Helen Diller's parents were of modest means, but they instilled in her a responsibility to help those less fortunate.
The Woodside resident has given an unprecedented $35 million to UC San Francisco to establish a world-class cancer research facility.
UCSF will unveil the Helen Diller Family Cancer Research Building on its Mission Bay campus on Tuesday. It will house scientists investigating causes of the treacherous disease.
Diller’s endowment funded approximately one quarter of the $135 million building costs, and made up nearly half the total private donations. Her gift was the largest donation the university had ever received as of 2003, the year it was made.
Normally one to shy away from the spotlight, Helen Diller is married to Sanford Diller, chairman of San Mateo's Prometheus Real Estate Group Inc., one of the Bay Area's leading developers of high-end buildings and apartments.
For the past 20 years, she's made philanthropy a full-time job, heading foundations and eventually establishing her own in 1997. When the couple, married for 58 years, were considering worthy causes for the Helen Diller Family Foundation's hefty support, cancer research was the obvious choice, she said.
The San Francisco native and longtime San Mateo County resident's goal is to embody the Hebrew expression Tikkun Olam, which means to repair or heal the world.
"I was usually president of an organization, I'd go straight to the top," Diller said, surrounded by one-of-a-kind art pieces in the living room of her stunning Woodside home.
Diller spent her childhood helping stock shelves in her father's variety store on Polk Street in San Francisco. It's still a privilege to have a custom-made Dale Chihuly chandelier hanging in her entryway, she said.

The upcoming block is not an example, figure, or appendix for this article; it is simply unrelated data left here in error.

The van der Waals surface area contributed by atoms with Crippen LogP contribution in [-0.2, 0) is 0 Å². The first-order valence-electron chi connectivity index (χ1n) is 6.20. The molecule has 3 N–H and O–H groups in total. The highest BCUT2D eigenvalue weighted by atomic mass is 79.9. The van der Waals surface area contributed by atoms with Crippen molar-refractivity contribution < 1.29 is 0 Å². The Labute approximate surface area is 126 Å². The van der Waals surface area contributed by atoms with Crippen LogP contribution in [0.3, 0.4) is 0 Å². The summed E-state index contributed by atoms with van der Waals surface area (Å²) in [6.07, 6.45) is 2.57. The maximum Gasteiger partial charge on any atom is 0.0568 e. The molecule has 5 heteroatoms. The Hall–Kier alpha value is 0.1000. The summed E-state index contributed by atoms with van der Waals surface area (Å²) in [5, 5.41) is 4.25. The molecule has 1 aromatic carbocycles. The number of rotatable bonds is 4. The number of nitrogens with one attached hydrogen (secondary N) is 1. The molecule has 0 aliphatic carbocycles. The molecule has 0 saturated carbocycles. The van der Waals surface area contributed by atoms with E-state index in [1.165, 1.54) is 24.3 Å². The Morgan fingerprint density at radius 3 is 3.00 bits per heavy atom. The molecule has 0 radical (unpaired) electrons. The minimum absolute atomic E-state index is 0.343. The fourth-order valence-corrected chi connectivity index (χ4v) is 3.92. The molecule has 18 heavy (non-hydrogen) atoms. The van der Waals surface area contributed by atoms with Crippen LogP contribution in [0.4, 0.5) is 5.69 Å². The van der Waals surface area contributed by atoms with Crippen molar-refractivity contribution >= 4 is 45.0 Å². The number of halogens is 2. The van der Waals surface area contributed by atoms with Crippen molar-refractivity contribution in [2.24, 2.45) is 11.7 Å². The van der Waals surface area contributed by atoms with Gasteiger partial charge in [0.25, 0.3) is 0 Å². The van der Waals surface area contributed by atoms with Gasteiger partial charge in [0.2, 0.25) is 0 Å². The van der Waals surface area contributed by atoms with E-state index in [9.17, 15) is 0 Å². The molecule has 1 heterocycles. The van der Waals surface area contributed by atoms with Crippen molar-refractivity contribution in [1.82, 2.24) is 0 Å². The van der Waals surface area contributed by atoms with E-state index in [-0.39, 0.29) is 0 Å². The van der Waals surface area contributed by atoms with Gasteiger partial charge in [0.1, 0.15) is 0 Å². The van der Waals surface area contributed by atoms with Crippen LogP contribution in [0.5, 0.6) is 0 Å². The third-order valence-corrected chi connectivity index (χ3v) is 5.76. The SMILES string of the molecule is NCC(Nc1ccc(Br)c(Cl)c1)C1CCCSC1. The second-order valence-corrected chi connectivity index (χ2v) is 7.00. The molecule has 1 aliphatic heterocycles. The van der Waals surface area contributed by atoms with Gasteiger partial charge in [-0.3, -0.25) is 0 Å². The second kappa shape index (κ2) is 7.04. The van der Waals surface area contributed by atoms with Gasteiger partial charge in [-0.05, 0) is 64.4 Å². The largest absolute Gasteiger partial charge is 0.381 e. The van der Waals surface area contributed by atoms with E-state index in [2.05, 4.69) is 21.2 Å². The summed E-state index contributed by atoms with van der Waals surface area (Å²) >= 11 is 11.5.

Diller's mother came from Lodz, Poland, where her parents met, and she was taught Jewish values from a young age. She is now a member of Temple Beth Jacob in Redwood City.
Diller attended UC Berkeley, joined the Alpha Epsilon Phi Jewish sorority and attended dances at the old Jewish Community Center building in San Francisco. It was there that she met her husband.
Eventually, the couple moved to the Willow Glen area of San Jose, where they paid a mere $14,950 for their first home.
"It was all I ever thought I needed," she said. "It had a cherry tree out front that I loved."
They moved north to Los Gatos, Los Altos, and finally Woodside with their three children.
In the beginning of her philanthropic endeavors, Diller was president of the San Jose Hadassah and on the board of Temple Emanu-El.
In 1989, the Dillers dedicated two wings of the Hebrew University in Israel to their parents, and after that she became the Northwestern President of the American Friends of the Hebrew University in Jerusalem. During that time, she befriended Bess Myerson, the first Jewish Miss America.
On the 70th anniversary of the Hebrew University, Diller was awarded the prestigious Scopus Award for leadership, vision and generosity. Since then, most of her charity works have been done through her family foundation.
Diller would just as soon reminisce over the chopped liver and schmaltz at her in-laws' old Jewish restaurant in San Francisco, as she would gush over the team of people behind the cancer research building as though they were her own grandchildren.
The five-floor facility with a dramatic atrium and travertine exterior finished with stone from a quarry in Tivoli Terme, Italy, was designed by well-known architect Raphael Vinoly. The building is part of a greater $1.1 billion UCSF Mission Bay campus master plan.
Diller said she wants to make the world a better place for her grandchildren and leave this legacy for them.
"I wanted it to be one of the finest centers not only in the United States but in the world," she said.